View Poll Results: Do you support school vouchers for public school children to attend private schools?

Voters
46. You may not vote on this poll
  • Yes. I generally support any voucher program.

    21 45.65%
  • Yes, but only if the funds come from private programs, not government.

    3 6.52%
  • Yes, but only if the students are smart enough.

    3 6.52%
  • Yes, if the conditions under options 2 AND 3 are met.

    2 4.35%
  • No. I generally do not support any voucher program.

    17 36.96%
Page 6 of 8 FirstFirst ... 45678 LastLast
Results 51 to 60 of 78

Thread: Are you in favor of vouchers for children to attend private schools? (high/grammar)

  1. #51
    Sporadic insanity normal.


    The Mark's Avatar
    Join Date
    Sep 2005
    Location
    Pennsylvania
    Last Seen
    Today @ 05:37 PM
    Gender
    Lean
    Independent
    Posts
    19,753

    Re: Are you in favor of vouchers for children to attend private schools? (high/gramma

    !*WARNING*! Massive wall of text! !*WARNING*!
    Quote Originally Posted by Dezaad View Post
    Yes, they would have to accept any student the public schools are required to accept.
    As I see it, having schools which cater to a specific type of student has both positives and negatives to it.

    • A positive is that a more specific and tailored teaching environment has the potential to, in the end, produce a better educated graduate.
    • A negative is that students in such a tailored , specific teaching environment would have little to no contact with other types of students...something essential in my mind to producing a well-educated graduate.


    Perhaps if there were specific, tailored schools which taught the students which fit that category certain subjects, but once or twice a week the students would attend a class with all other types of students? I can imagine students dividing into groups, calling those from other groups various names...

    Perhaps students could be taught in tailored teaching environments up to a certain point and then tossed into the sea which is middle/junior high/high school or whatever.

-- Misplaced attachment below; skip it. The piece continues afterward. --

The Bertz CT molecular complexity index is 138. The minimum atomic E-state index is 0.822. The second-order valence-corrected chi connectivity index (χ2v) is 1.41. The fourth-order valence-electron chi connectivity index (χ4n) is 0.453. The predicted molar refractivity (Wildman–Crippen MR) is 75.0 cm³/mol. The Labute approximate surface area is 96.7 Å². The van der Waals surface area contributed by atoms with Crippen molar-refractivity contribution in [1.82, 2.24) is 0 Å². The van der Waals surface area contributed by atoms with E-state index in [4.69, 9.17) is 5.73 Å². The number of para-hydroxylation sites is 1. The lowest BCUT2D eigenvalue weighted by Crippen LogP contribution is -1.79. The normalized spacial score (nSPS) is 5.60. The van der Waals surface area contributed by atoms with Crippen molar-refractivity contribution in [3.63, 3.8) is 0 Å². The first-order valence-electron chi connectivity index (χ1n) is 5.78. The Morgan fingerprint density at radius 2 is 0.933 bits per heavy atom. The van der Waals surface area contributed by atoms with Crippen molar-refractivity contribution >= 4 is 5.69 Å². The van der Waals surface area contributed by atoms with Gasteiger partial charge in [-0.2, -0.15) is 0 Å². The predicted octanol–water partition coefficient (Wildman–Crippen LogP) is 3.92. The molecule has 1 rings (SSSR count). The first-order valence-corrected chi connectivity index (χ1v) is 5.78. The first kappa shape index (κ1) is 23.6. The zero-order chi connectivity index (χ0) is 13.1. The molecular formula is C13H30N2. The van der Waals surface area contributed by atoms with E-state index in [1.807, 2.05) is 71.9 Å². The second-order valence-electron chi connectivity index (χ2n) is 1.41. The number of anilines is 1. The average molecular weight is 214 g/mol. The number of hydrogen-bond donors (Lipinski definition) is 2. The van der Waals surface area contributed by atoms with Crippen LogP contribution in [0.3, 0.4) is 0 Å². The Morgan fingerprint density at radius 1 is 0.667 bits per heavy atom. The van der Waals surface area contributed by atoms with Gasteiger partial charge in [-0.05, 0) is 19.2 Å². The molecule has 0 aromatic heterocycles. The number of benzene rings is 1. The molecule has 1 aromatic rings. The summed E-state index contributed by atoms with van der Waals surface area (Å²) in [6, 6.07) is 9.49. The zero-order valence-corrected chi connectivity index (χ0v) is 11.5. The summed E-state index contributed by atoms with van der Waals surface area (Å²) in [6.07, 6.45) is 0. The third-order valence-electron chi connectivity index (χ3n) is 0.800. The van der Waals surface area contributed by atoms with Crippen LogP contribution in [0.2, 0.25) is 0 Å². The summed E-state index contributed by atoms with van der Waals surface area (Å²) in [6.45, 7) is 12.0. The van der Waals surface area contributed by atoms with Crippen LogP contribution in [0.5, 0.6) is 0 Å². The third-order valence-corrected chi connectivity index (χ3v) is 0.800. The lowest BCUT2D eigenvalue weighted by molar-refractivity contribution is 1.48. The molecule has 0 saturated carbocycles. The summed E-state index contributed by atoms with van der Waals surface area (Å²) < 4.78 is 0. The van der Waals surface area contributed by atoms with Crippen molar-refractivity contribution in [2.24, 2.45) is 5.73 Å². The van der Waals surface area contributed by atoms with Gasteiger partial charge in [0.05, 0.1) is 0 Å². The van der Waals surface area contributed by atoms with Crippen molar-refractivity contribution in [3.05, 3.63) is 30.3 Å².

^ Me thinking while typing. ^

    Quote Originally Posted by Dezaad View Post
    What about them? Let them teach using whatever philosophy they wish, Let them teach whatever emphasis they wish. As for gender specific, I have no objection, just make them accept people from the gender on a first come first serve basis.
    This is reasonable, perhaps. But what if the teaching style they use does not fit the student they are required to accept? I doubt that any student learns the same way as another. The ideal, of course, would be to have each student have 1 teacher. That is the role parents are supposed to take when their child is dealing with homework.

    Quote Originally Posted by Dezaad View Post
    The only effect is that they would have to deal with the difficult students. If the school is going to be publicly funded, then it must address the issue of educating difficult students.
    Reasonable. But what limits will be placed on how they deal with said student? And my previous response also has some bearing.

    Quote Originally Posted by Dezaad View Post
    No, I do not think that private schools should have to deal with a Union if their school has not been unionized. However, I think I might require a private school to only hire teachers with teaching credentials... that is, if they want to accept vouchers.
    What are the requirements for teaching credentials? Are they reasonable to the level of teaching? Who sets the requirements? Are teaching unions involved in any way in setting the requirements for teaching credentials? If so, would this not give them leverage on private schools who did not have unionized teachers?

    Quote Originally Posted by Dezaad View Post
    There is room for that in the system I have described.